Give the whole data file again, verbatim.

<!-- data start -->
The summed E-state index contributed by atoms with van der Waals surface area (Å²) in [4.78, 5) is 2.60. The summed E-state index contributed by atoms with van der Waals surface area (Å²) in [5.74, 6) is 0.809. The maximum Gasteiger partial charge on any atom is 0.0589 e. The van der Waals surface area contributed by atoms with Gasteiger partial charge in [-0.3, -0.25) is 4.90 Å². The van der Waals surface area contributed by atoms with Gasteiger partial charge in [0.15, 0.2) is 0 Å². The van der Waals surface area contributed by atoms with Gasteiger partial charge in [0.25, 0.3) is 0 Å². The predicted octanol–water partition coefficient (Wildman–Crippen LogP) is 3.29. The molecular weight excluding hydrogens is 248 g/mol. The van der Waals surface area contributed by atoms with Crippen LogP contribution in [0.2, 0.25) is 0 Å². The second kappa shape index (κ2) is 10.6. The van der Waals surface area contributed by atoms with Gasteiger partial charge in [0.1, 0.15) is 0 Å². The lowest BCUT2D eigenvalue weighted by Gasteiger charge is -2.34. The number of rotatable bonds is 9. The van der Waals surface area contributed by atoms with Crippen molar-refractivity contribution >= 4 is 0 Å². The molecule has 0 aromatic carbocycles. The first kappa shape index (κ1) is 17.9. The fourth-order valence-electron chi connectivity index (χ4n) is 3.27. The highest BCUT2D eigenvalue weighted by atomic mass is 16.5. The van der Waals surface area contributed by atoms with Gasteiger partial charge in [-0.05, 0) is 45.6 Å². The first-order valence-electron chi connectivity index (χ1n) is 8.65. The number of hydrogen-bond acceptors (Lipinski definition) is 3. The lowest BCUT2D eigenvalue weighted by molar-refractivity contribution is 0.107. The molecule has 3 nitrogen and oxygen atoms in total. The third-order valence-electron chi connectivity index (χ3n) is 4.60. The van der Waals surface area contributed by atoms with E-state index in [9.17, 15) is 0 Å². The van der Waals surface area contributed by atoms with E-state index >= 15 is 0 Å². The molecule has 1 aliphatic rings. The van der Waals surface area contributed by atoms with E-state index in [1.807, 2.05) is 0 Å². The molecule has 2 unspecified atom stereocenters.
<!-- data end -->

The summed E-state index contributed by atoms with van der Waals surface area (Å²) in [4.78, 5) is 2.60. The summed E-state index contributed by atoms with van der Waals surface area (Å²) in [5.74, 6) is 0.809. The maximum Gasteiger partial charge on any atom is 0.0589 e. The van der Waals surface area contributed by atoms with Gasteiger partial charge in [-0.3, -0.25) is 4.90 Å². The van der Waals surface area contributed by atoms with Gasteiger partial charge in [0.15, 0.2) is 0 Å². The van der Waals surface area contributed by atoms with Gasteiger partial charge in [0.25, 0.3) is 0 Å². The predicted octanol–water partition coefficient (Wildman–Crippen LogP) is 3.29. The molecular weight excluding hydrogens is 248 g/mol. The van der Waals surface area contributed by atoms with Crippen LogP contribution in [0.2, 0.25) is 0 Å². The second kappa shape index (κ2) is 10.6. The van der Waals surface area contributed by atoms with Gasteiger partial charge in [0.1, 0.15) is 0 Å². The lowest BCUT2D eigenvalue weighted by Gasteiger charge is -2.34. The number of rotatable bonds is 9. The van der Waals surface area contributed by atoms with Crippen molar-refractivity contribution >= 4 is 0 Å². The molecule has 0 aromatic carbocycles. The first kappa shape index (κ1) is 17.9. The fourth-order valence-electron chi connectivity index (χ4n) is 3.27. The highest BCUT2D eigenvalue weighted by atomic mass is 16.5. The van der Waals surface area contributed by atoms with Gasteiger partial charge in [-0.05, 0) is 45.6 Å². The first-order valence-electron chi connectivity index (χ1n) is 8.65. The number of hydrogen-bond acceptors (Lipinski definition) is 3. The lowest BCUT2D eigenvalue weighted by molar-refractivity contribution is 0.107. The molecule has 3 nitrogen and oxygen atoms in total. The third-order valence-electron chi connectivity index (χ3n) is 4.60. The van der Waals surface area contributed by atoms with E-state index in [9.17, 15) is 0 Å². The van der Waals surface area contributed by atoms with E-state index >= 15 is 0 Å². The molecule has 1 aliphatic rings. The van der Waals surface area contributed by atoms with E-state index in [1.807, 2.05) is 0 Å². The molecule has 2 unspecified atom stereocenters.